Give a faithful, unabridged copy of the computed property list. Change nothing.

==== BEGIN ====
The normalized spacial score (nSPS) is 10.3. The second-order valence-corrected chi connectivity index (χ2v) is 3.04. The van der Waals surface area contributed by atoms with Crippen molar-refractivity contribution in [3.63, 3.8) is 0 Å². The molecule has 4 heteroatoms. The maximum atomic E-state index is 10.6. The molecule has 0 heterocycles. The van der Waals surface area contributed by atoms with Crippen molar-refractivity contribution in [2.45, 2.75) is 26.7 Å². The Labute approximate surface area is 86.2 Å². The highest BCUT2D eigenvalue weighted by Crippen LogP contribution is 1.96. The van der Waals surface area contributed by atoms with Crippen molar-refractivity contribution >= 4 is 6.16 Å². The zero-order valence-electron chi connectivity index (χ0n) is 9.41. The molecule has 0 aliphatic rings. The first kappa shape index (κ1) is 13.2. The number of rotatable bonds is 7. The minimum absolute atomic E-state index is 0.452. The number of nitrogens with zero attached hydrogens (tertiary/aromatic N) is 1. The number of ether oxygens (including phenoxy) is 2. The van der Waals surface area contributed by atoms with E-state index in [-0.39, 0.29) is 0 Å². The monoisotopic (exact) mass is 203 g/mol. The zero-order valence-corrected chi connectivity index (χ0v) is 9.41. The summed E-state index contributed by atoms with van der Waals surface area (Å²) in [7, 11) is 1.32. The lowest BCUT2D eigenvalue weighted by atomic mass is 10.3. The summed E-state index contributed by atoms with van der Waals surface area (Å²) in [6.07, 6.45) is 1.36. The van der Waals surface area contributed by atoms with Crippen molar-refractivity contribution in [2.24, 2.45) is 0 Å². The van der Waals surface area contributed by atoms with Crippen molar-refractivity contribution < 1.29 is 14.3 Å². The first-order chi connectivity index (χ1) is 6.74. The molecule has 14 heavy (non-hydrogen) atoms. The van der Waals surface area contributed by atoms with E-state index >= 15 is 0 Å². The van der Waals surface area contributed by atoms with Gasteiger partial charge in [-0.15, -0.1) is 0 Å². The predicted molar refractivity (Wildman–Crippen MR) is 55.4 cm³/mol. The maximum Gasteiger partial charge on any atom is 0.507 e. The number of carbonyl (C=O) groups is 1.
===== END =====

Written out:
The normalized spacial score (nSPS) is 10.3. The second-order valence-corrected chi connectivity index (χ2v) is 3.04. The van der Waals surface area contributed by atoms with Crippen molar-refractivity contribution in [3.63, 3.8) is 0 Å². The molecule has 4 heteroatoms. The maximum atomic E-state index is 10.6. The molecule has 0 heterocycles. The van der Waals surface area contributed by atoms with Crippen molar-refractivity contribution in [2.45, 2.75) is 26.7 Å². The Labute approximate surface area is 86.2 Å². The highest BCUT2D eigenvalue weighted by Crippen LogP contribution is 1.96. The van der Waals surface area contributed by atoms with Crippen molar-refractivity contribution >= 4 is 6.16 Å². The zero-order valence-electron chi connectivity index (χ0n) is 9.41. The molecule has 0 aliphatic rings. The first kappa shape index (κ1) is 13.2. The number of rotatable bonds is 7. The minimum absolute atomic E-state index is 0.452. The number of nitrogens with zero attached hydrogens (tertiary/aromatic N) is 1. The number of ether oxygens (including phenoxy) is 2. The van der Waals surface area contributed by atoms with E-state index in [-0.39, 0.29) is 0 Å². The monoisotopic (exact) mass is 203 g/mol. The zero-order valence-corrected chi connectivity index (χ0v) is 9.41. The summed E-state index contributed by atoms with van der Waals surface area (Å²) in [7, 11) is 1.32. The lowest BCUT2D eigenvalue weighted by atomic mass is 10.3. The summed E-state index contributed by atoms with van der Waals surface area (Å²) in [6.07, 6.45) is 1.36. The van der Waals surface area contributed by atoms with Crippen molar-refractivity contribution in [2.24, 2.45) is 0 Å². The van der Waals surface area contributed by atoms with Crippen molar-refractivity contribution < 1.29 is 14.3 Å². The first-order chi connectivity index (χ1) is 6.74. The molecule has 14 heavy (non-hydrogen) atoms. The van der Waals surface area contributed by atoms with E-state index >= 15 is 0 Å². The van der Waals surface area contributed by atoms with Gasteiger partial charge in [-0.15, -0.1) is 0 Å². The predicted molar refractivity (Wildman–Crippen MR) is 55.4 cm³/mol. The maximum Gasteiger partial charge on any atom is 0.507 e. The number of carbonyl (C=O) groups is 1.